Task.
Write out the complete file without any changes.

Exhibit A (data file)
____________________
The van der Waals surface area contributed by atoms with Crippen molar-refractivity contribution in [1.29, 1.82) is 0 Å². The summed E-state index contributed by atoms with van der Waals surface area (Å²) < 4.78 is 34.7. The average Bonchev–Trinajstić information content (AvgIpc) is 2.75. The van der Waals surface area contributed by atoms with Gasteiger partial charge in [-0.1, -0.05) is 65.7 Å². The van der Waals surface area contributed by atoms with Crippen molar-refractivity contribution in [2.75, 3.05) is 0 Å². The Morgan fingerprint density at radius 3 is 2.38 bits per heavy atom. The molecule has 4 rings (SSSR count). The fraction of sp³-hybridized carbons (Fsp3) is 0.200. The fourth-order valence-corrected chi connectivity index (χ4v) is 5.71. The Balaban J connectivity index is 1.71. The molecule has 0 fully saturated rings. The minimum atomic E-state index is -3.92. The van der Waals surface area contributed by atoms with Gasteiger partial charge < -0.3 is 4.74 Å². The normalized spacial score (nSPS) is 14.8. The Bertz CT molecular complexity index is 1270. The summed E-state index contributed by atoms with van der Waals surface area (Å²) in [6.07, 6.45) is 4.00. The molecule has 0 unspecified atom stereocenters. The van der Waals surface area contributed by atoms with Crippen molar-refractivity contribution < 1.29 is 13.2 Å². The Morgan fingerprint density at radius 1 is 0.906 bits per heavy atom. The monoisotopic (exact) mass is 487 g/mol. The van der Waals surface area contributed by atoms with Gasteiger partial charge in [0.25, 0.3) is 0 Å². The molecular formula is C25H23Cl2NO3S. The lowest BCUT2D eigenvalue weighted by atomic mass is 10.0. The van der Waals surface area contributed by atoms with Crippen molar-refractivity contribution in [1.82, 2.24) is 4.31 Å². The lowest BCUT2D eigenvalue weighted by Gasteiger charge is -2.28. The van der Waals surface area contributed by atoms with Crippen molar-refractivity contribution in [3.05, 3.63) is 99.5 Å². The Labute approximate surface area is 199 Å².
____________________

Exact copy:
The van der Waals surface area contributed by atoms with Crippen molar-refractivity contribution in [1.29, 1.82) is 0 Å². The summed E-state index contributed by atoms with van der Waals surface area (Å²) < 4.78 is 34.7. The average Bonchev–Trinajstić information content (AvgIpc) is 2.75. The van der Waals surface area contributed by atoms with Gasteiger partial charge in [-0.1, -0.05) is 65.7 Å². The van der Waals surface area contributed by atoms with Crippen molar-refractivity contribution in [2.75, 3.05) is 0 Å². The Morgan fingerprint density at radius 3 is 2.38 bits per heavy atom. The molecule has 4 rings (SSSR count). The fraction of sp³-hybridized carbons (Fsp3) is 0.200. The fourth-order valence-corrected chi connectivity index (χ4v) is 5.71. The Balaban J connectivity index is 1.71. The molecule has 0 fully saturated rings. The minimum atomic E-state index is -3.92. The van der Waals surface area contributed by atoms with Gasteiger partial charge < -0.3 is 4.74 Å². The normalized spacial score (nSPS) is 14.8. The Bertz CT molecular complexity index is 1270. The summed E-state index contributed by atoms with van der Waals surface area (Å²) in [6.07, 6.45) is 4.00. The molecule has 0 unspecified atom stereocenters. The van der Waals surface area contributed by atoms with Crippen molar-refractivity contribution < 1.29 is 13.2 Å². The Morgan fingerprint density at radius 1 is 0.906 bits per heavy atom. The monoisotopic (exact) mass is 487 g/mol. The van der Waals surface area contributed by atoms with Gasteiger partial charge in [0.25, 0.3) is 0 Å². The molecular formula is C25H23Cl2NO3S. The lowest BCUT2D eigenvalue weighted by atomic mass is 10.0. The van der Waals surface area contributed by atoms with Crippen molar-refractivity contribution in [1.82, 2.24) is 4.31 Å². The lowest BCUT2D eigenvalue weighted by Gasteiger charge is -2.28. The van der Waals surface area contributed by atoms with Crippen molar-refractivity contribution in [3.05, 3.63) is 99.5 Å². The Labute approximate surface area is 199 Å².